Oct. 25 (Bloomberg) -- More than a thousand Estonian teachers rallied in front of parliament demanding a wage increase as the government looks to keep the budget deficit within European Union rules.
Educators are considering “all measures, including strikes” unless their demand for a pay hike of at least 20 percent is accepted, said Sven Rondik, head of the educational workers’ union, who was reading a petition that was given to parliament and the government today in Tallinn.
The Baltic nation, the only euro-area member with a budget surplus in 2010, sees a surplus of 0.2 percent of economic output this year. Next year, it plans a deficit of 2.1 percent, mainly due to spending proceeds from selling its spare United Nations emissions credits and due to fully resuming state pension contributions after a temporary freeze in 2009.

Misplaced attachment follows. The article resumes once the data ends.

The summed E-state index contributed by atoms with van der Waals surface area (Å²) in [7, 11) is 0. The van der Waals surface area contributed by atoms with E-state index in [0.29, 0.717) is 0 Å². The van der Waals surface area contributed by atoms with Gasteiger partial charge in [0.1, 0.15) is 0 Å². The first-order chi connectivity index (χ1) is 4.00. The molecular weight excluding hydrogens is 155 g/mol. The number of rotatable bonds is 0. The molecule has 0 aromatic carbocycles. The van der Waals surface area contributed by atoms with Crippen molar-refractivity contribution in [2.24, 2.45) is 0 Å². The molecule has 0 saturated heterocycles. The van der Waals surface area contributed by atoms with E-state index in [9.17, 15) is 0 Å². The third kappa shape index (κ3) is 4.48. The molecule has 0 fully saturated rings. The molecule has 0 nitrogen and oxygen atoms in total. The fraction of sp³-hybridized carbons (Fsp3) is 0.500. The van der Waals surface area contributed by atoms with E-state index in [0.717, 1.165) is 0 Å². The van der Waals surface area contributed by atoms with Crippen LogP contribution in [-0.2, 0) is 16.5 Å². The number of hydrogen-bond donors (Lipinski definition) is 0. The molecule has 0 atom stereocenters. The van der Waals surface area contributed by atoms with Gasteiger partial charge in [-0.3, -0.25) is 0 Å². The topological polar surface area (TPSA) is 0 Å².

The union wants a 20 percent increase in teachers’ wages next year and 15 percent in both 2013 and 2014. The 2012 jump would raise gross monthly wages for junior teachers to 730 euros ($1,017) from 608 euros, and for the most senior teachers to 1,067 euros from 889 euros, according to its website.
The ruling parties, the Reform Party and the Isamaa ja Res Publica Liit, are breaking promises made during the March election campaign to raise teachers’ wages, Rondik said.
Estonia’s budget resources for next year don’t allow for an increase in public-sector wages, including the minimum wage for teachers, Prime Minister Andrus Ansip said yesterday in parliament. Teachers’ pay could rise 30 percent through reducing the number of schools by at least half, he said.
Isamaa ja Res Publica Liit said in an e-mailed statement today that teacher’s average pay should exceed the national average by 20 percent. It said additional funds need to be found “in the coming years, budget resources permitting.”
Estonia’s average gross monthly wage was 857 euros in the second quarter, according to the statistics office. The Finance Ministry in September forecast average pay rising to 872 euros next year, and to 1,020 euros by 2015.
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